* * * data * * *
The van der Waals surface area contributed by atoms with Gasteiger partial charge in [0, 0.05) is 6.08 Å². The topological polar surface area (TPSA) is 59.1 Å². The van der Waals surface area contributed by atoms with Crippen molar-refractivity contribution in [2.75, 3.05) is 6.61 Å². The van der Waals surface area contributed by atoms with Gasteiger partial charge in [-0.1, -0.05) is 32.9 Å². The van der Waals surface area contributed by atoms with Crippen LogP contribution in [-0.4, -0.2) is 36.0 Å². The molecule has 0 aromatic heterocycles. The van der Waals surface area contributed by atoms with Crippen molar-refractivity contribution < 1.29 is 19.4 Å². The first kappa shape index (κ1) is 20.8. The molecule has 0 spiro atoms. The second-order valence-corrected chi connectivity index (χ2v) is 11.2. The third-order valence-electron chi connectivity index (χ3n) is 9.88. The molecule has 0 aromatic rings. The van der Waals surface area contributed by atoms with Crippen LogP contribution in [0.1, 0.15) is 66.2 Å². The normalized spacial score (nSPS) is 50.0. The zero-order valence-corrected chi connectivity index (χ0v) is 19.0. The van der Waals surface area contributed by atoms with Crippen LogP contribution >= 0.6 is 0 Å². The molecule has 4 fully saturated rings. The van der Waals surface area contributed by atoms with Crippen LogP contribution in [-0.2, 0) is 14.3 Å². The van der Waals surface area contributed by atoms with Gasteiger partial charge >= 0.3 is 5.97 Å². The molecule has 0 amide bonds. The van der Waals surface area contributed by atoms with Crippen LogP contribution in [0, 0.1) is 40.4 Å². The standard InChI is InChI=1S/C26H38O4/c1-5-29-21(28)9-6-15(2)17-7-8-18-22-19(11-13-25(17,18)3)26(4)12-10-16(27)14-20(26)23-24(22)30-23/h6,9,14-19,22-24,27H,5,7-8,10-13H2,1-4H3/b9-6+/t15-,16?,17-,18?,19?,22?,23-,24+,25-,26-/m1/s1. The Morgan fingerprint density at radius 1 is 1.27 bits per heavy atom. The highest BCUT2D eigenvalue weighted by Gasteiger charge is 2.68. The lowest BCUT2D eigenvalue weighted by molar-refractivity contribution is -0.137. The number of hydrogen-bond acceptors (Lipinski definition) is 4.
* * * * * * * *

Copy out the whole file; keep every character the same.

The van der Waals surface area contributed by atoms with Gasteiger partial charge in [0, 0.05) is 6.08 Å². The topological polar surface area (TPSA) is 59.1 Å². The van der Waals surface area contributed by atoms with Crippen molar-refractivity contribution in [2.75, 3.05) is 6.61 Å². The van der Waals surface area contributed by atoms with Gasteiger partial charge in [-0.1, -0.05) is 32.9 Å². The van der Waals surface area contributed by atoms with Crippen LogP contribution in [-0.4, -0.2) is 36.0 Å². The molecule has 0 aromatic heterocycles. The van der Waals surface area contributed by atoms with Crippen molar-refractivity contribution < 1.29 is 19.4 Å². The first kappa shape index (κ1) is 20.8. The molecule has 0 spiro atoms. The second-order valence-corrected chi connectivity index (χ2v) is 11.2. The third-order valence-electron chi connectivity index (χ3n) is 9.88. The molecule has 0 aromatic rings. The van der Waals surface area contributed by atoms with Crippen LogP contribution in [0.1, 0.15) is 66.2 Å². The normalized spacial score (nSPS) is 50.0. The zero-order valence-corrected chi connectivity index (χ0v) is 19.0. The van der Waals surface area contributed by atoms with Crippen LogP contribution >= 0.6 is 0 Å². The molecule has 4 fully saturated rings. The van der Waals surface area contributed by atoms with Crippen LogP contribution in [-0.2, 0) is 14.3 Å². The van der Waals surface area contributed by atoms with Gasteiger partial charge >= 0.3 is 5.97 Å². The molecule has 0 amide bonds. The van der Waals surface area contributed by atoms with Crippen LogP contribution in [0, 0.1) is 40.4 Å². The standard InChI is InChI=1S/C26H38O4/c1-5-29-21(28)9-6-15(2)17-7-8-18-22-19(11-13-25(17,18)3)26(4)12-10-16(27)14-20(26)23-24(22)30-23/h6,9,14-19,22-24,27H,5,7-8,10-13H2,1-4H3/b9-6+/t15-,16?,17-,18?,19?,22?,23-,24+,25-,26-/m1/s1. The Morgan fingerprint density at radius 1 is 1.27 bits per heavy atom. The highest BCUT2D eigenvalue weighted by Gasteiger charge is 2.68. The lowest BCUT2D eigenvalue weighted by molar-refractivity contribution is -0.137. The number of hydrogen-bond acceptors (Lipinski definition) is 4.